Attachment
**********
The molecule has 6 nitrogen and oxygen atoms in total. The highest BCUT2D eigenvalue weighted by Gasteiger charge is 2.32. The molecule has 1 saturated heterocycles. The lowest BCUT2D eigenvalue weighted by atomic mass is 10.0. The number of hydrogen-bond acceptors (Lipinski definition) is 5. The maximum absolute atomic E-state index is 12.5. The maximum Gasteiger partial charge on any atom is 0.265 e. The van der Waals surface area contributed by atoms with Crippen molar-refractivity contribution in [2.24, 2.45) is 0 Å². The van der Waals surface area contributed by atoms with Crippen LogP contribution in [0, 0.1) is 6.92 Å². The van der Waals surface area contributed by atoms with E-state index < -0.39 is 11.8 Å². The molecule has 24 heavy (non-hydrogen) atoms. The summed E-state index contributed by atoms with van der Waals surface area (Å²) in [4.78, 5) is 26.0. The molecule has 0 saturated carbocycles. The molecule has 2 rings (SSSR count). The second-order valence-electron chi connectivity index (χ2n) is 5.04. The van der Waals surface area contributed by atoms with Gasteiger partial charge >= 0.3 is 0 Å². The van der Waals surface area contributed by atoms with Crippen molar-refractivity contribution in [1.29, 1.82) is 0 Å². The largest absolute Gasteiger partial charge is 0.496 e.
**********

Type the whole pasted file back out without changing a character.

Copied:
The molecule has 6 nitrogen and oxygen atoms in total. The highest BCUT2D eigenvalue weighted by Gasteiger charge is 2.32. The molecule has 1 saturated heterocycles. The lowest BCUT2D eigenvalue weighted by atomic mass is 10.0. The number of hydrogen-bond acceptors (Lipinski definition) is 5. The maximum absolute atomic E-state index is 12.5. The maximum Gasteiger partial charge on any atom is 0.265 e. The van der Waals surface area contributed by atoms with Crippen molar-refractivity contribution in [2.24, 2.45) is 0 Å². The van der Waals surface area contributed by atoms with Crippen LogP contribution in [0, 0.1) is 6.92 Å². The van der Waals surface area contributed by atoms with E-state index < -0.39 is 11.8 Å². The molecule has 24 heavy (non-hydrogen) atoms. The summed E-state index contributed by atoms with van der Waals surface area (Å²) in [4.78, 5) is 26.0. The molecule has 0 saturated carbocycles. The molecule has 2 rings (SSSR count). The second-order valence-electron chi connectivity index (χ2n) is 5.04. The van der Waals surface area contributed by atoms with Gasteiger partial charge >= 0.3 is 0 Å². The van der Waals surface area contributed by atoms with Crippen molar-refractivity contribution in [1.29, 1.82) is 0 Å². The largest absolute Gasteiger partial charge is 0.496 e.